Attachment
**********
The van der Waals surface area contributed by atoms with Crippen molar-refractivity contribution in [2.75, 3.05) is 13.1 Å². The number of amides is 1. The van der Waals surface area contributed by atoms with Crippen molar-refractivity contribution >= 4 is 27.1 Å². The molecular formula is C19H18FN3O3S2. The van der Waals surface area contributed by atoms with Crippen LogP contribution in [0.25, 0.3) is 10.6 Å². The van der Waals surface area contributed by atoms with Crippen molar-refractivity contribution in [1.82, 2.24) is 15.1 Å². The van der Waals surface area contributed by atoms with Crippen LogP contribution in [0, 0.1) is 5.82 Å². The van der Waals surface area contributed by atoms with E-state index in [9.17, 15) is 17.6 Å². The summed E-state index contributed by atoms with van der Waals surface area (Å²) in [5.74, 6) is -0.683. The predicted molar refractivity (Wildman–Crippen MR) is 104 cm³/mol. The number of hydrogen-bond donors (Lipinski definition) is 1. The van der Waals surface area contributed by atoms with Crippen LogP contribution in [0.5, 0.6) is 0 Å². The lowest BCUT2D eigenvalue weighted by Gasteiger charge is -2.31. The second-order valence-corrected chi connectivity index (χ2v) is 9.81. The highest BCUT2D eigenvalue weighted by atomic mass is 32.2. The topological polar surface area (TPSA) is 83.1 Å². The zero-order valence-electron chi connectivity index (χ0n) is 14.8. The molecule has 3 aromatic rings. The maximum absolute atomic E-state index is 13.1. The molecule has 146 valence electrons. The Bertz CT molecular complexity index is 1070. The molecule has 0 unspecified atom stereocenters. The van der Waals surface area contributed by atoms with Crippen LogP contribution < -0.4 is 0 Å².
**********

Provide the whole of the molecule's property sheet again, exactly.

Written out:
The van der Waals surface area contributed by atoms with Crippen molar-refractivity contribution in [2.75, 3.05) is 13.1 Å². The number of amides is 1. The van der Waals surface area contributed by atoms with Crippen molar-refractivity contribution >= 4 is 27.1 Å². The molecular formula is C19H18FN3O3S2. The van der Waals surface area contributed by atoms with Crippen LogP contribution in [0.25, 0.3) is 10.6 Å². The van der Waals surface area contributed by atoms with Crippen molar-refractivity contribution in [1.82, 2.24) is 15.1 Å². The van der Waals surface area contributed by atoms with Crippen LogP contribution in [0, 0.1) is 5.82 Å². The van der Waals surface area contributed by atoms with E-state index in [9.17, 15) is 17.6 Å². The summed E-state index contributed by atoms with van der Waals surface area (Å²) in [5.74, 6) is -0.683. The predicted molar refractivity (Wildman–Crippen MR) is 104 cm³/mol. The number of hydrogen-bond donors (Lipinski definition) is 1. The van der Waals surface area contributed by atoms with Crippen LogP contribution in [0.5, 0.6) is 0 Å². The lowest BCUT2D eigenvalue weighted by Gasteiger charge is -2.31. The second-order valence-corrected chi connectivity index (χ2v) is 9.81. The highest BCUT2D eigenvalue weighted by atomic mass is 32.2. The topological polar surface area (TPSA) is 83.1 Å². The zero-order valence-electron chi connectivity index (χ0n) is 14.8. The molecule has 3 aromatic rings. The maximum absolute atomic E-state index is 13.1. The molecule has 146 valence electrons. The Bertz CT molecular complexity index is 1070. The molecule has 0 unspecified atom stereocenters. The van der Waals surface area contributed by atoms with Crippen LogP contribution < -0.4 is 0 Å².